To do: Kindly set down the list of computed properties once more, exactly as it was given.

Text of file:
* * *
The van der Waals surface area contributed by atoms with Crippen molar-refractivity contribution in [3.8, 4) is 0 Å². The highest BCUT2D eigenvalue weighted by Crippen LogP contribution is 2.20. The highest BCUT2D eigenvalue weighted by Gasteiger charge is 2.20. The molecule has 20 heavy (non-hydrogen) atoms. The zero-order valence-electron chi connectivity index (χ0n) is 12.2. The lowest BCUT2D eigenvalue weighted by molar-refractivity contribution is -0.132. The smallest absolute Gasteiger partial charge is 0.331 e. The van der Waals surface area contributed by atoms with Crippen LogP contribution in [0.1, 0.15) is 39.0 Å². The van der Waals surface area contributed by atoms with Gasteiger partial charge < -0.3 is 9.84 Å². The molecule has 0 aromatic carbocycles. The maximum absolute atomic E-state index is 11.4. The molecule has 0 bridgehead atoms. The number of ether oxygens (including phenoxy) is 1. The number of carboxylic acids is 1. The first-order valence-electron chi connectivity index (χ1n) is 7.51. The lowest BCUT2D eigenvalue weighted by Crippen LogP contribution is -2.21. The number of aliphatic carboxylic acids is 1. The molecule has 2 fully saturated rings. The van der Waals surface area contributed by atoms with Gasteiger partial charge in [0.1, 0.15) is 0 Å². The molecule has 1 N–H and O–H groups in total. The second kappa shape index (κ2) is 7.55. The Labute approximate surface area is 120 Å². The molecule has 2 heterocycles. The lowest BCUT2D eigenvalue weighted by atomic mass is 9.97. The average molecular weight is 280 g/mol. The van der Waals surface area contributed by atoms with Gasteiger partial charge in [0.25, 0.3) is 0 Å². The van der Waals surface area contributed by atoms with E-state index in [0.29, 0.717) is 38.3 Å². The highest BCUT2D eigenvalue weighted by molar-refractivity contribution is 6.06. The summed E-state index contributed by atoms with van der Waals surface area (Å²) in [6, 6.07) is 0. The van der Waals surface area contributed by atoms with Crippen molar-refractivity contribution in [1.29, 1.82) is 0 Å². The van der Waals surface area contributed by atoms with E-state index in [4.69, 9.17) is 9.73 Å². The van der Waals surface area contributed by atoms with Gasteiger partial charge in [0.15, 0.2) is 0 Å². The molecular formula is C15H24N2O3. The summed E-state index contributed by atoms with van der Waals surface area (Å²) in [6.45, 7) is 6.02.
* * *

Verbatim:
The van der Waals surface area contributed by atoms with Crippen molar-refractivity contribution in [3.8, 4) is 0 Å². The highest BCUT2D eigenvalue weighted by Crippen LogP contribution is 2.20. The highest BCUT2D eigenvalue weighted by Gasteiger charge is 2.20. The molecule has 20 heavy (non-hydrogen) atoms. The zero-order valence-electron chi connectivity index (χ0n) is 12.2. The lowest BCUT2D eigenvalue weighted by molar-refractivity contribution is -0.132. The smallest absolute Gasteiger partial charge is 0.331 e. The van der Waals surface area contributed by atoms with Crippen LogP contribution in [0.1, 0.15) is 39.0 Å². The van der Waals surface area contributed by atoms with Gasteiger partial charge < -0.3 is 9.84 Å². The molecule has 0 aromatic carbocycles. The maximum absolute atomic E-state index is 11.4. The molecule has 0 bridgehead atoms. The number of ether oxygens (including phenoxy) is 1. The number of carboxylic acids is 1. The first-order valence-electron chi connectivity index (χ1n) is 7.51. The lowest BCUT2D eigenvalue weighted by Crippen LogP contribution is -2.21. The number of aliphatic carboxylic acids is 1. The molecule has 2 fully saturated rings. The van der Waals surface area contributed by atoms with Gasteiger partial charge in [0.1, 0.15) is 0 Å². The molecule has 1 N–H and O–H groups in total. The second kappa shape index (κ2) is 7.55. The Labute approximate surface area is 120 Å². The molecule has 2 heterocycles. The lowest BCUT2D eigenvalue weighted by atomic mass is 9.97. The average molecular weight is 280 g/mol. The van der Waals surface area contributed by atoms with Gasteiger partial charge in [0.25, 0.3) is 0 Å². The van der Waals surface area contributed by atoms with E-state index in [0.29, 0.717) is 38.3 Å². The highest BCUT2D eigenvalue weighted by molar-refractivity contribution is 6.06. The summed E-state index contributed by atoms with van der Waals surface area (Å²) in [6, 6.07) is 0. The van der Waals surface area contributed by atoms with Crippen molar-refractivity contribution in [1.29, 1.82) is 0 Å². The van der Waals surface area contributed by atoms with E-state index in [4.69, 9.17) is 9.73 Å². The van der Waals surface area contributed by atoms with Gasteiger partial charge in [0.15, 0.2) is 0 Å². The molecular formula is C15H24N2O3. The summed E-state index contributed by atoms with van der Waals surface area (Å²) in [6.45, 7) is 6.02.